Influence of street setbacks on solar reflection and air cooling by reflective streets in urban canyons
- Author(s): Rosado, PJ;
- Ban-Weiss, G;
- Mohegh, A;
- Levinson, RM
- et al.
Published Web Locationhttps://doi.org/10.1016/j.solener.2016.12.026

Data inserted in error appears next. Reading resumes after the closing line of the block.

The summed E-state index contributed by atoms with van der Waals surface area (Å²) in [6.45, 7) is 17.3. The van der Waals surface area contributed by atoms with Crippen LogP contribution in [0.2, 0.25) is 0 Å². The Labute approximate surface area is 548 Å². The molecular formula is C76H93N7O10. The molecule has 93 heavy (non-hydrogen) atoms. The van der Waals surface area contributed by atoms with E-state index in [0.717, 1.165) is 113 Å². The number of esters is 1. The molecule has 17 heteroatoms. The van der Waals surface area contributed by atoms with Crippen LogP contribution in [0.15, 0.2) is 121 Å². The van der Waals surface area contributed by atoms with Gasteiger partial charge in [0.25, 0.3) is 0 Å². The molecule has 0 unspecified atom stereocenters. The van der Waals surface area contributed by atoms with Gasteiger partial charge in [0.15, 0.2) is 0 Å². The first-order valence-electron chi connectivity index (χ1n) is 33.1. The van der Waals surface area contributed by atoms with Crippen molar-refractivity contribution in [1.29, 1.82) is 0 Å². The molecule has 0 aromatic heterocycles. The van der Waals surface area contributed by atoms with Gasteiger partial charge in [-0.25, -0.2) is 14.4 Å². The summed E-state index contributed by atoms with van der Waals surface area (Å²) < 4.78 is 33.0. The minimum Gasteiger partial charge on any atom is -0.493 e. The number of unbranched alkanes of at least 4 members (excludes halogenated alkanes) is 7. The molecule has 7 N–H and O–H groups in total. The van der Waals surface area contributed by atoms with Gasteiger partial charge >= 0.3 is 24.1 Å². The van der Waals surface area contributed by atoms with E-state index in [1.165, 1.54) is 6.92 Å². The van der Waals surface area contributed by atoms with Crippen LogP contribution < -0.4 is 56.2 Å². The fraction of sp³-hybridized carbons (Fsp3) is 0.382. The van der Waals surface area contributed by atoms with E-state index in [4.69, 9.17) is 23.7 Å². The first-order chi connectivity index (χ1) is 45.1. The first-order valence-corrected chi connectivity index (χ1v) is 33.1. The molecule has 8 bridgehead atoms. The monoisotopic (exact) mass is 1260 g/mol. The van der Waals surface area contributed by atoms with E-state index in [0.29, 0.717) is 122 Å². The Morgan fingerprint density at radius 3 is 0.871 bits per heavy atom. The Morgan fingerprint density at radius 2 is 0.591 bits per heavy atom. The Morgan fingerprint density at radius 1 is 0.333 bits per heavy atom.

The ability of a climate model to accurately simulate the urban cooling effect of raising street albedo may be hampered by unrealistic representations of street geometry in the urban canyon. Even if the climate model is coupled to an urban canyon model (UCM), it is hard to define detailed urban geometries in UCMs. In this study, we relate simulated surface air temperature change to canyon albedo change. Using this relationship, we calculate scaling factors to adjust previously obtained surface air temperature changes that were simulated using generic canyon geometries. The adjusted temperature changes are obtained using a proposed multi-reflection urban canyon albedo model (UCAM), avoiding the need to rerun computationally expensive climate models. The adjusted temperature changes represent those that would be obtained from simulating with city-specific (local) geometries. Local urban geometries are estimated from details of the city's building stock and the city's street design guidelines. As a case study, we calculated average citywide seasonal scaling factors for realistic canyon geometries in Sacramento, California based on street design guidelines and building stock. The average scaling factors are multipliers used to adjust air temperature changes previously simulated by a Weather Research and Forecasting model coupled to an urban canyon model in which streets extended from wall to wall (omitting setbacks, such as sidewalks and yards). Sacramento's scaling factors ranged from 2.70 (summer) to 3.89 (winter), demonstrating the need to consider the actual urban geometry in urban climate studies.